In the NYT Sunday Review yesterday, a piece by Craig Lambert, “Our Unpaid, Extra Shadow Work”, in which the question of what counts as work is central; this is a matter of both categorization and labeling. The beginning of Lambert’s piece:

The other night at the supermarket I saw a partner at a downtown law firm working as a grocery checker, scanning bar codes. I’m sure she earns at least $300,000 per year. Even so, she was scanning and bagging her purchases in the self-service checkout line. For those with small orders, this might save time spent waiting in slower lines. Nonetheless, she was performing the unskilled, entry-level jobs of supermarket checker and bagger free of charge.

This is “shadow work,” a term coined 30 years ago by the Austrian philosopher and social critic Ivan Illich, in his 1981 book of that title. For Dr. Illich, shadow work was all the unpaid labor — including, for example, housework — done in a wage-based economy.

Lambert gives more examples of shadow work, including this one, and stresses the economic point:

… The conventional wisdom is that America has become a “service economy,” but actually, in many sectors, “service” is disappearing. There was a time when a gas station attendant would routinely fill your tank and even check your oil and clean your windshield and rear window without charge, then settle your bill. Today, all those jobs have been transferred to the customer: we pump our own gas, squeegee our own windshield, and pay our own bill by swiping a credit card. Where customers once received service from the service station, they now provide “self-service” — a synonym for “no service.” Technology enables this sleight of hand, which lets gas stations cut their payrolls, having co-opted their patrons into doing these jobs without pay.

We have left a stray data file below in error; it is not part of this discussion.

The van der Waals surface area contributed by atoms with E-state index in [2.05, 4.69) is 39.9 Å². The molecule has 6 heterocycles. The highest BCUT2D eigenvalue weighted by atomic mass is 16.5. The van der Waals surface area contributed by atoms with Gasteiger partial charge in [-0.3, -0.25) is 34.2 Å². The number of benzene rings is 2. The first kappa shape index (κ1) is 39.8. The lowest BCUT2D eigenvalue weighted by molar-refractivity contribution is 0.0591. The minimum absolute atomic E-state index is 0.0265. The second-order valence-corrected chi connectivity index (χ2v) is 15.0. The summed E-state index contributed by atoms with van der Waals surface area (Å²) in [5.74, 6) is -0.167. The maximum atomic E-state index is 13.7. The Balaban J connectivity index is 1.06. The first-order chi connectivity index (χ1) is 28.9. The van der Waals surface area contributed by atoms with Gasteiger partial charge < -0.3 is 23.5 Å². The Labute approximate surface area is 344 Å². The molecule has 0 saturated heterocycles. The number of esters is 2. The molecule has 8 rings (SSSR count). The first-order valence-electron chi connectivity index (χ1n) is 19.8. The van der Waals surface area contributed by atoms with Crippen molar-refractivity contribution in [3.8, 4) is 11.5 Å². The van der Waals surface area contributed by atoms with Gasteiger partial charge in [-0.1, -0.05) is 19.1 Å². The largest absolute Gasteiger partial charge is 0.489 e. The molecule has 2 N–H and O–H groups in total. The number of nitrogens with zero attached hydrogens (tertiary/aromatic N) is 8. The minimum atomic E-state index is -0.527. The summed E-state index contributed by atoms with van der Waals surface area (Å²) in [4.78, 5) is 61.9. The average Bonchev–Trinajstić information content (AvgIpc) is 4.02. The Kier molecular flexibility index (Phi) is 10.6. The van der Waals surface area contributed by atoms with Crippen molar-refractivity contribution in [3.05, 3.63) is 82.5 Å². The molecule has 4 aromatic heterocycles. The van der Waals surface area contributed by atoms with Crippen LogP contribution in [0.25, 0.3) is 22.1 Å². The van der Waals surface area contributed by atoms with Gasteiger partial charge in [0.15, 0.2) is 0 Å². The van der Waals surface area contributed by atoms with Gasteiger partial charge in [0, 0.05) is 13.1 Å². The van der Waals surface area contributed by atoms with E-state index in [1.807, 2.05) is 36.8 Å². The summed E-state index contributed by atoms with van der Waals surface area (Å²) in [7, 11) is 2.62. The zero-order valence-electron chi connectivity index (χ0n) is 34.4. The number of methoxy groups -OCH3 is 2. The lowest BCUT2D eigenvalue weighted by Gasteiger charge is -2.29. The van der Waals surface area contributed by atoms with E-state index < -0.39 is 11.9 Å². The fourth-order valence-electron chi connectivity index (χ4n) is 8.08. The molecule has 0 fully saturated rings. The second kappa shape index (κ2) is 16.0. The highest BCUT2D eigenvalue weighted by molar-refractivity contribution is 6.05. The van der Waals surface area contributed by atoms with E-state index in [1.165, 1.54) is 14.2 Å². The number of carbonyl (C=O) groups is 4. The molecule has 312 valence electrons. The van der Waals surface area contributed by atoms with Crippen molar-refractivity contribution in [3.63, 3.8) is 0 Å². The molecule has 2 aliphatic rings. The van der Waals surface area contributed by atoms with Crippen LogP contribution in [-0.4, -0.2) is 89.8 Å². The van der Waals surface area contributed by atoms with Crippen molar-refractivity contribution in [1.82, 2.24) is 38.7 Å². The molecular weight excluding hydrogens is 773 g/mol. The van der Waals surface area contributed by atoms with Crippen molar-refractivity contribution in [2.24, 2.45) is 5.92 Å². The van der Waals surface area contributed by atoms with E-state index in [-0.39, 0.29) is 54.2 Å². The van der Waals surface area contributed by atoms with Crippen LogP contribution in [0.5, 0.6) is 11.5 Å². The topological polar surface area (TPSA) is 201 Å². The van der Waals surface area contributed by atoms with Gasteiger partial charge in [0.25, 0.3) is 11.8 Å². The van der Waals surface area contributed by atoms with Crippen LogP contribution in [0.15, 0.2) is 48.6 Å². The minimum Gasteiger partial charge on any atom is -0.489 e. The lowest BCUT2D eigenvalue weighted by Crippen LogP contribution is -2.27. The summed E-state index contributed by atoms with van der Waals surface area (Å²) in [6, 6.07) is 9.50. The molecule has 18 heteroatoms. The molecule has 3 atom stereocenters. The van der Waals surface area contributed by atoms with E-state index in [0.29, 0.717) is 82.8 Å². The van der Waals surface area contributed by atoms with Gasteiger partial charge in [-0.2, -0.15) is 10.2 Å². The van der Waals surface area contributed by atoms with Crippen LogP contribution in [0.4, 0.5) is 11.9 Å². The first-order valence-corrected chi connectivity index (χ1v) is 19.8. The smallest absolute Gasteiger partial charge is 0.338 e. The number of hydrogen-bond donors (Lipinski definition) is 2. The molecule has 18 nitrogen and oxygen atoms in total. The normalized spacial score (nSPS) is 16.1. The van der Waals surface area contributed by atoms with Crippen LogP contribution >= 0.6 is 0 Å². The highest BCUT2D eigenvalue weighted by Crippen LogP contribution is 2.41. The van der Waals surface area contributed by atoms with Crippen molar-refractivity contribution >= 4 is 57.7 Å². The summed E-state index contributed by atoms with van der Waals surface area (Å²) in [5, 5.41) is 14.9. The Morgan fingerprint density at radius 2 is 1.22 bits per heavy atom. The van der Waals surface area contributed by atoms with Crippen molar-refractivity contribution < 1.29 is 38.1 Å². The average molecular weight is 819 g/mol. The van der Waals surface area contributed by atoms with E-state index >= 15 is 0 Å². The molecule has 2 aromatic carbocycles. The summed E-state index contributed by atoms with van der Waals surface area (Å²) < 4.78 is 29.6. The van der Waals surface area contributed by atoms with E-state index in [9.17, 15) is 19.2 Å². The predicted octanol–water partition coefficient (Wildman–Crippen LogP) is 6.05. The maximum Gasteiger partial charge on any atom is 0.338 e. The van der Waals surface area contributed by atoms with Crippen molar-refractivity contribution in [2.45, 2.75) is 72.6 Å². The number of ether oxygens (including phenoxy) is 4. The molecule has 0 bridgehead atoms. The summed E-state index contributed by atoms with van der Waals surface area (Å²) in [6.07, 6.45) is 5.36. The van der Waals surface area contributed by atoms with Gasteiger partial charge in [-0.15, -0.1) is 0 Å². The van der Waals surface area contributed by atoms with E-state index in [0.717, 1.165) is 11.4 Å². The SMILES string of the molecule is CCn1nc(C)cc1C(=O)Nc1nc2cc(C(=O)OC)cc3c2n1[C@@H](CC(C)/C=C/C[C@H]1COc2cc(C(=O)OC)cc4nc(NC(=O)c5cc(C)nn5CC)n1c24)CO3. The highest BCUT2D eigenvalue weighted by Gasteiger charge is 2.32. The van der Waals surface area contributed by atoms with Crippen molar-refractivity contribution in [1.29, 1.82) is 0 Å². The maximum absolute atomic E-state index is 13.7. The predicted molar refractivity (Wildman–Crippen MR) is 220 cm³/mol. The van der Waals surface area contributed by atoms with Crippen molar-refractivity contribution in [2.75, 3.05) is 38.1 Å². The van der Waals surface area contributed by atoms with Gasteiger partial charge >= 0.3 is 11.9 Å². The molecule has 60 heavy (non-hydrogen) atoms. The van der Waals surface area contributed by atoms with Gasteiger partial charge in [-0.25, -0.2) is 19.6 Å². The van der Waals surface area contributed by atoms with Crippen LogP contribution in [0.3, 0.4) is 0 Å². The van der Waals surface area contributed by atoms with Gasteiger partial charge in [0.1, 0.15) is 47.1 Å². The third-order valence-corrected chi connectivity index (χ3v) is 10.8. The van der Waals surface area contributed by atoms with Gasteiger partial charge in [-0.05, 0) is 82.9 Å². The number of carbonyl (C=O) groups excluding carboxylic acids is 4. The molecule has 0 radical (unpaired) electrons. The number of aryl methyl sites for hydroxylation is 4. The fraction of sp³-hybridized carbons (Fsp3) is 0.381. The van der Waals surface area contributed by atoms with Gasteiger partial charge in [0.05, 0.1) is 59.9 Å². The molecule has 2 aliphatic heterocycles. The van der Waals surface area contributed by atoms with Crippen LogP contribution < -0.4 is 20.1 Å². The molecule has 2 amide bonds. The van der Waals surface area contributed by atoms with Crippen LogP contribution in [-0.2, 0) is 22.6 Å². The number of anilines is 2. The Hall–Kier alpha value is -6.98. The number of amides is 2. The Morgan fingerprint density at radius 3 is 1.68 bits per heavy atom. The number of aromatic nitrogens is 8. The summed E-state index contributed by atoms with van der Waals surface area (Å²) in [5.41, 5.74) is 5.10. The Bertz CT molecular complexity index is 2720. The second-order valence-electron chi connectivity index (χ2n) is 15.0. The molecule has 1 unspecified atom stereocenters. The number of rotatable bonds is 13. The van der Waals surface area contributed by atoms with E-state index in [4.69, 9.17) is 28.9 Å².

Examples abound, helping drive unemployment rates.

Categorization is at issue here: we see certain activities (in particular, those done for pay) as belonging to one category and others as belonging to other categories: for instance, necessary activities done without pay (“shadow work”), activities engaged in for self-improvement, and activities engaged in for pleasure (“leisure” — recreation, play, hobbies, etc.). Correspondingly, the word work has become specialized over centuries to focus more and more on paid activities.

This development can be seen in OED2, in the sequence from sense 1 —

Something that is or was done; what a person does or did; an act, deed, proceeding, business ..

through sense 2 —

Something to be done, or something to do; what a person (or thing) has or had to do; occupation, employment, business, task, function.

to sense 4 —

Action involving effort or exertion directed to a definite end, esp. as a means of gaining one’s livelihood; labour, toil; (one’s) regular occupation or employment.

These senses continue to co-exist, and in any case the OED admits that they overlap. Still, in the law and in administrative practices, the distinction between work and other activities is often significant.

A small example. I am not employed; I retired from Ohio State some time ago, and have been off the Stanford payroll for a while, and did not earn much from Stanford for a while before that. My accountant tells me that as a result of my low income from scholarship, writing, and teaching, the Internal Revenue Service considers these activities of mine as, in effect, a hobby and not work, so that the associated expenses (for office equipment and supplies, including my computers; for travel to and expenses at conferences; for book purchases and journal subscriptions; for memberships in learned societies; and so on) cannot be deducted, to any degree, on my income tax.

I work, in one sense, a great deal, but it’s all shadow work — not real work.



2 Responses to “work”

  1. mae Says:

    Have you considered changing to a different accountant?

  2. arnold zwicky Says:

    Alon Lischinsky on Google+ on November 24:

    Arnold Zwicky on the semantics of ‘work’, and their economic and social consequences. If one were to rework Raymond Williams’ Keywords using corpus evidence, this would be a good place to start.

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